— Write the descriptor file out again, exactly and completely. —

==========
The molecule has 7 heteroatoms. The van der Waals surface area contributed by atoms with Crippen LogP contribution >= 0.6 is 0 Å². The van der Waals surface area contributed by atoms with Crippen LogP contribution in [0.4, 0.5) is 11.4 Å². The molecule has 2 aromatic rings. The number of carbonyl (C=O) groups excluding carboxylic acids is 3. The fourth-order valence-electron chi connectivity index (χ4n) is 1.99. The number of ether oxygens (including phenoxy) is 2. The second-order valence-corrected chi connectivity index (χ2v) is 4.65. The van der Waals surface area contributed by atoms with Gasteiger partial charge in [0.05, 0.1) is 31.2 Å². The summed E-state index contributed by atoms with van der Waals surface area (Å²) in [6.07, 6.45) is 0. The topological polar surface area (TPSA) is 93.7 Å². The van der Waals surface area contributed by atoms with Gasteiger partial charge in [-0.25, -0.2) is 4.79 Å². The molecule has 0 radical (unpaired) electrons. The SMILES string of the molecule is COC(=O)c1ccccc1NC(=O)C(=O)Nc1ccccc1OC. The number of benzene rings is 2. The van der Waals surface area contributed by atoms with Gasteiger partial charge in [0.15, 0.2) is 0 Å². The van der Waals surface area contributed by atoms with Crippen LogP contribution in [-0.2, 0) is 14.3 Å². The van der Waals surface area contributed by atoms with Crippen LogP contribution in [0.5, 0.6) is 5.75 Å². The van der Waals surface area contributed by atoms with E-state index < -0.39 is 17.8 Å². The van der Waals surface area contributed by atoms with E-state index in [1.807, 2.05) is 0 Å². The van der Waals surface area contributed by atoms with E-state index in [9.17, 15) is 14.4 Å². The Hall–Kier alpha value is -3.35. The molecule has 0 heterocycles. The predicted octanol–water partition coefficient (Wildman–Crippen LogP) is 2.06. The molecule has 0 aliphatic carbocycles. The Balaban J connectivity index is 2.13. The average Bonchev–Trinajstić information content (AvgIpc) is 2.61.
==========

The molecule has 7 heteroatoms. The van der Waals surface area contributed by atoms with Crippen LogP contribution >= 0.6 is 0 Å². The van der Waals surface area contributed by atoms with Crippen LogP contribution in [0.4, 0.5) is 11.4 Å². The molecule has 2 aromatic rings. The number of carbonyl (C=O) groups excluding carboxylic acids is 3. The fourth-order valence-electron chi connectivity index (χ4n) is 1.99. The number of ether oxygens (including phenoxy) is 2. The second-order valence-corrected chi connectivity index (χ2v) is 4.65. The van der Waals surface area contributed by atoms with Gasteiger partial charge in [0.05, 0.1) is 31.2 Å². The summed E-state index contributed by atoms with van der Waals surface area (Å²) in [6.07, 6.45) is 0. The topological polar surface area (TPSA) is 93.7 Å². The van der Waals surface area contributed by atoms with Gasteiger partial charge in [-0.25, -0.2) is 4.79 Å². The molecule has 0 radical (unpaired) electrons. The SMILES string of the molecule is COC(=O)c1ccccc1NC(=O)C(=O)Nc1ccccc1OC. The number of benzene rings is 2. The van der Waals surface area contributed by atoms with Gasteiger partial charge in [0.15, 0.2) is 0 Å². The van der Waals surface area contributed by atoms with Crippen LogP contribution in [-0.2, 0) is 14.3 Å². The van der Waals surface area contributed by atoms with Crippen LogP contribution in [0.5, 0.6) is 5.75 Å². The van der Waals surface area contributed by atoms with E-state index < -0.39 is 17.8 Å². The van der Waals surface area contributed by atoms with E-state index in [1.807, 2.05) is 0 Å². The van der Waals surface area contributed by atoms with E-state index in [9.17, 15) is 14.4 Å². The Hall–Kier alpha value is -3.35. The molecule has 0 heterocycles. The predicted octanol–water partition coefficient (Wildman–Crippen LogP) is 2.06. The molecule has 0 aliphatic carbocycles. The Balaban J connectivity index is 2.13. The average Bonchev–Trinajstić information content (AvgIpc) is 2.61.